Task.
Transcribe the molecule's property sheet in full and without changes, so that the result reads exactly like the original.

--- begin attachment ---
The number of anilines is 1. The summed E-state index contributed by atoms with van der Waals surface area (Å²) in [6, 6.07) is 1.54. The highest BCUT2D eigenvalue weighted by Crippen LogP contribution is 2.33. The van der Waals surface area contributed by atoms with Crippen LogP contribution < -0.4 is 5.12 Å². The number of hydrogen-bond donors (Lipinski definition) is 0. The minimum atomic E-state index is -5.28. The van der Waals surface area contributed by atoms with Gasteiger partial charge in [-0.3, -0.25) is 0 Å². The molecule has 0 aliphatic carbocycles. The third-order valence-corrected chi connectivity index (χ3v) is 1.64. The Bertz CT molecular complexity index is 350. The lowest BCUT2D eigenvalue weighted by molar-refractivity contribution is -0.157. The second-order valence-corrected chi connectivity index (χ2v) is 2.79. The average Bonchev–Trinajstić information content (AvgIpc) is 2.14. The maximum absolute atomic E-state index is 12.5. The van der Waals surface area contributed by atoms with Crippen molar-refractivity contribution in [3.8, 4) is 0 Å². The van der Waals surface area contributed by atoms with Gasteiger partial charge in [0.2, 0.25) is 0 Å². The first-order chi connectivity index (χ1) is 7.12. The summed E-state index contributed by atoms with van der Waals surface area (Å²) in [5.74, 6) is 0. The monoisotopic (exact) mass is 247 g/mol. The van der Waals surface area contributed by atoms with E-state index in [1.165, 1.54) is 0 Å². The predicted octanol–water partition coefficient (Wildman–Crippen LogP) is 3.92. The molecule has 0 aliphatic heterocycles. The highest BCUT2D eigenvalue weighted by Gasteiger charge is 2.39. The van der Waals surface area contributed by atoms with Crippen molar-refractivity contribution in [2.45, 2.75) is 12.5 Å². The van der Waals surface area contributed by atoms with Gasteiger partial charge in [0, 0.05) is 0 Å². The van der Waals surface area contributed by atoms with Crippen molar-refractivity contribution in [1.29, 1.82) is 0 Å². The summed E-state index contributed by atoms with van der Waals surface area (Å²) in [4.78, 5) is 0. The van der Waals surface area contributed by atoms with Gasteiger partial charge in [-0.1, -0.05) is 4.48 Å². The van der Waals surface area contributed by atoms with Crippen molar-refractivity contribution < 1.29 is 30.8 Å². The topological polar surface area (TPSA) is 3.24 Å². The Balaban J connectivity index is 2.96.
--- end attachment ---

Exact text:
The number of anilines is 1. The summed E-state index contributed by atoms with van der Waals surface area (Å²) in [6, 6.07) is 1.54. The highest BCUT2D eigenvalue weighted by Crippen LogP contribution is 2.33. The van der Waals surface area contributed by atoms with Crippen LogP contribution < -0.4 is 5.12 Å². The number of hydrogen-bond donors (Lipinski definition) is 0. The minimum atomic E-state index is -5.28. The van der Waals surface area contributed by atoms with Gasteiger partial charge in [-0.3, -0.25) is 0 Å². The molecule has 0 aliphatic carbocycles. The third-order valence-corrected chi connectivity index (χ3v) is 1.64. The Bertz CT molecular complexity index is 350. The lowest BCUT2D eigenvalue weighted by molar-refractivity contribution is -0.157. The second-order valence-corrected chi connectivity index (χ2v) is 2.79. The average Bonchev–Trinajstić information content (AvgIpc) is 2.14. The maximum absolute atomic E-state index is 12.5. The van der Waals surface area contributed by atoms with Crippen molar-refractivity contribution in [3.8, 4) is 0 Å². The van der Waals surface area contributed by atoms with Gasteiger partial charge in [0.2, 0.25) is 0 Å². The first-order chi connectivity index (χ1) is 7.12. The summed E-state index contributed by atoms with van der Waals surface area (Å²) in [5.74, 6) is 0. The monoisotopic (exact) mass is 247 g/mol. The van der Waals surface area contributed by atoms with E-state index in [1.165, 1.54) is 0 Å². The predicted octanol–water partition coefficient (Wildman–Crippen LogP) is 3.92. The molecule has 0 aliphatic heterocycles. The highest BCUT2D eigenvalue weighted by Gasteiger charge is 2.39. The van der Waals surface area contributed by atoms with Crippen molar-refractivity contribution in [2.45, 2.75) is 12.5 Å². The van der Waals surface area contributed by atoms with Gasteiger partial charge in [0, 0.05) is 0 Å². The van der Waals surface area contributed by atoms with Crippen molar-refractivity contribution in [1.29, 1.82) is 0 Å². The summed E-state index contributed by atoms with van der Waals surface area (Å²) in [4.78, 5) is 0. The van der Waals surface area contributed by atoms with Gasteiger partial charge in [-0.1, -0.05) is 4.48 Å². The van der Waals surface area contributed by atoms with Crippen molar-refractivity contribution < 1.29 is 30.8 Å². The topological polar surface area (TPSA) is 3.24 Å². The Balaban J connectivity index is 2.96.